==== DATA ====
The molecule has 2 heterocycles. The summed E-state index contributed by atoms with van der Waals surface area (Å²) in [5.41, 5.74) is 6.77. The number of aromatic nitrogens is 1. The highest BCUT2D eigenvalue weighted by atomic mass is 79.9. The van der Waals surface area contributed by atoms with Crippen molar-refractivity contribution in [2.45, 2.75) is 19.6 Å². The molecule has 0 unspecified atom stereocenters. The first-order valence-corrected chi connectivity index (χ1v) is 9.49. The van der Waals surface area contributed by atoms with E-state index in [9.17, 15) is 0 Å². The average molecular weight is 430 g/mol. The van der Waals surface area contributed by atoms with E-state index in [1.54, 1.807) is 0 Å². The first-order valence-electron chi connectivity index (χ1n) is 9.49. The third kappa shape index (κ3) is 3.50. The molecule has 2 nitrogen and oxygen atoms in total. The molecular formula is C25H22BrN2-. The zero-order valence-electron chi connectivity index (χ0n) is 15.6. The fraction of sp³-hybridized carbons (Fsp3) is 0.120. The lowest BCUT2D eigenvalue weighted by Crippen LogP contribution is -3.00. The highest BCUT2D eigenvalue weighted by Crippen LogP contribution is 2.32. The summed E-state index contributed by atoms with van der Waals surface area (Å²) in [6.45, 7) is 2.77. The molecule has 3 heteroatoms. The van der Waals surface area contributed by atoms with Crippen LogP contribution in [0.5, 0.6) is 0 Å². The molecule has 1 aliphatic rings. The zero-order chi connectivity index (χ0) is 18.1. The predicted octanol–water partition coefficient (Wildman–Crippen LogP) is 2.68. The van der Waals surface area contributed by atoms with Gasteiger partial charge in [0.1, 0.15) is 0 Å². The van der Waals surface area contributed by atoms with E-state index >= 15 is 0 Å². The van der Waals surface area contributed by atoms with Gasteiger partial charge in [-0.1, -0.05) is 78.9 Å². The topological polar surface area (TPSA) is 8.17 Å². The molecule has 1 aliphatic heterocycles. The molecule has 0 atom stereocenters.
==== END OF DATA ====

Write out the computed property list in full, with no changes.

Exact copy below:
The molecule has 2 heterocycles. The summed E-state index contributed by atoms with van der Waals surface area (Å²) in [5.41, 5.74) is 6.77. The number of aromatic nitrogens is 1. The highest BCUT2D eigenvalue weighted by atomic mass is 79.9. The van der Waals surface area contributed by atoms with Crippen molar-refractivity contribution in [2.45, 2.75) is 19.6 Å². The molecule has 0 unspecified atom stereocenters. The first-order valence-corrected chi connectivity index (χ1v) is 9.49. The van der Waals surface area contributed by atoms with E-state index in [9.17, 15) is 0 Å². The average molecular weight is 430 g/mol. The van der Waals surface area contributed by atoms with E-state index in [1.54, 1.807) is 0 Å². The first-order valence-electron chi connectivity index (χ1n) is 9.49. The third kappa shape index (κ3) is 3.50. The molecule has 2 nitrogen and oxygen atoms in total. The molecular formula is C25H22BrN2-. The zero-order valence-electron chi connectivity index (χ0n) is 15.6. The fraction of sp³-hybridized carbons (Fsp3) is 0.120. The lowest BCUT2D eigenvalue weighted by Crippen LogP contribution is -3.00. The highest BCUT2D eigenvalue weighted by Crippen LogP contribution is 2.32. The summed E-state index contributed by atoms with van der Waals surface area (Å²) in [6.45, 7) is 2.77. The molecule has 3 heteroatoms. The van der Waals surface area contributed by atoms with Crippen LogP contribution in [0.5, 0.6) is 0 Å². The molecule has 1 aliphatic rings. The zero-order chi connectivity index (χ0) is 18.1. The predicted octanol–water partition coefficient (Wildman–Crippen LogP) is 2.68. The van der Waals surface area contributed by atoms with Gasteiger partial charge in [0.1, 0.15) is 0 Å². The van der Waals surface area contributed by atoms with E-state index >= 15 is 0 Å². The van der Waals surface area contributed by atoms with Gasteiger partial charge in [-0.1, -0.05) is 78.9 Å². The topological polar surface area (TPSA) is 8.17 Å². The molecule has 1 aliphatic heterocycles. The molecule has 0 atom stereocenters.